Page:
Eight pupils were killed after a Precious Talents top school classroom collapsed. That was a tragedy that was bound to happen; the structure was built on sub-stand and weak material. It’s not any different from the tragedy in Huruma building and others where many lives were lost. In response to the tragedy, Education CS Prof. George Magoha has appointed a taskforce to look into the cause of the collapse.
This is when people will discuss how the building was not fit for human habitation, contractors of such structures go to seek injunction, walk out free and the cycle continues. Blame games shift from the city inspectorate and now to the inspectorate from the ministry of education.
Such problems are not as a result of bad laws but negligence and poor implementation. How was school the school built on chicken wire cleared for construction and to run? The laws don’t seem to be working; arrests ought to have been made less than 24 hours after the loss of innocents.
Ministry of education focuses on performance of the children in educations; more priorities are on the battles between KNUT, KUPPET and the leadership of agencies heading education and not the condition of structures where young learners go.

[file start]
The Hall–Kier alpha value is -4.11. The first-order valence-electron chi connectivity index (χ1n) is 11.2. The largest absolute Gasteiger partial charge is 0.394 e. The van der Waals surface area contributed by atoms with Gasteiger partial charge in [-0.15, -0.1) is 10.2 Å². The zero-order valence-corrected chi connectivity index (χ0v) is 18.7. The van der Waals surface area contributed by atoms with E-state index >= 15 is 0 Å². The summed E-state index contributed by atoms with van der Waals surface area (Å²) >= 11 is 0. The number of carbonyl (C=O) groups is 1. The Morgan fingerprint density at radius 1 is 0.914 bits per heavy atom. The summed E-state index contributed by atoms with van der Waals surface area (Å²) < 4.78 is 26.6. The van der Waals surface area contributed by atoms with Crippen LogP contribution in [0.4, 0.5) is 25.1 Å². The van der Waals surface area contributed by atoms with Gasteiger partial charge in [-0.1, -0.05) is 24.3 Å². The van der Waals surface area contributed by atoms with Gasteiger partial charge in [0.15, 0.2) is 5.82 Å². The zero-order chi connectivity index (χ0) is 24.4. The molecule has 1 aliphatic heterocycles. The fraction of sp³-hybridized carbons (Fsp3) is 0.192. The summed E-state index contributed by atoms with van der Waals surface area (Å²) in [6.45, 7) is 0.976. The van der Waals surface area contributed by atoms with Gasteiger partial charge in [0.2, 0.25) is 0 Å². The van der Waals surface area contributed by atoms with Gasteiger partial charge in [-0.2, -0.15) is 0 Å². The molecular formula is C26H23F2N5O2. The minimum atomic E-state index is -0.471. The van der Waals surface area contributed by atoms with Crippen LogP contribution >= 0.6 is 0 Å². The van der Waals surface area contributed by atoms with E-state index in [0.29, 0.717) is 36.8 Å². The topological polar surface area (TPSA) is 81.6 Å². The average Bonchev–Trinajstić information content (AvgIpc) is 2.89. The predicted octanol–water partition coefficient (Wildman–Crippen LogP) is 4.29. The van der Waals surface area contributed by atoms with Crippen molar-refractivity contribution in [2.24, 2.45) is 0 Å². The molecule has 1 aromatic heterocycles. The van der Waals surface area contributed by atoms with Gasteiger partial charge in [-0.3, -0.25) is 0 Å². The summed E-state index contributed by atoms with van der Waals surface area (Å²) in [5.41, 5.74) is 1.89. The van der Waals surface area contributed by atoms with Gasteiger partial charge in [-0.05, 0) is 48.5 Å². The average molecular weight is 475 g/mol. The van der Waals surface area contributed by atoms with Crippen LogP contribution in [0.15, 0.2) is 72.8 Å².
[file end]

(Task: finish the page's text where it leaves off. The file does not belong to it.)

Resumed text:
It’s emerging that there is only public school in that ward; this even raises more questions on where CDF go, are such funds used exhaustively? Politicians instead parade in accident scenes as disaster celebrities to castigate owners, the management and throw shades at the corrupt city inspectorate.
Prominent members of the government engaging in lamentations indicate that not even the government is up to the task to enforce the physical planning Act. The Nairobi Governor, Mike Sonko running to the local dailies to point how rotten the inspectorate department in his government is can only show that he is sleeping on the job.
PR and theatrics take centre stage, the area Mp John Kiarie is sleeping on that job blowing political horns of sycophancy and not utilizing CDF for what it is meant for. Certain sections of the society seem to be treated as those of ‘lesser gods’, children in informal settlements are in sub-stand structures with low quality education. Precious Talent tragedy is raising more questions about priorities and not audit.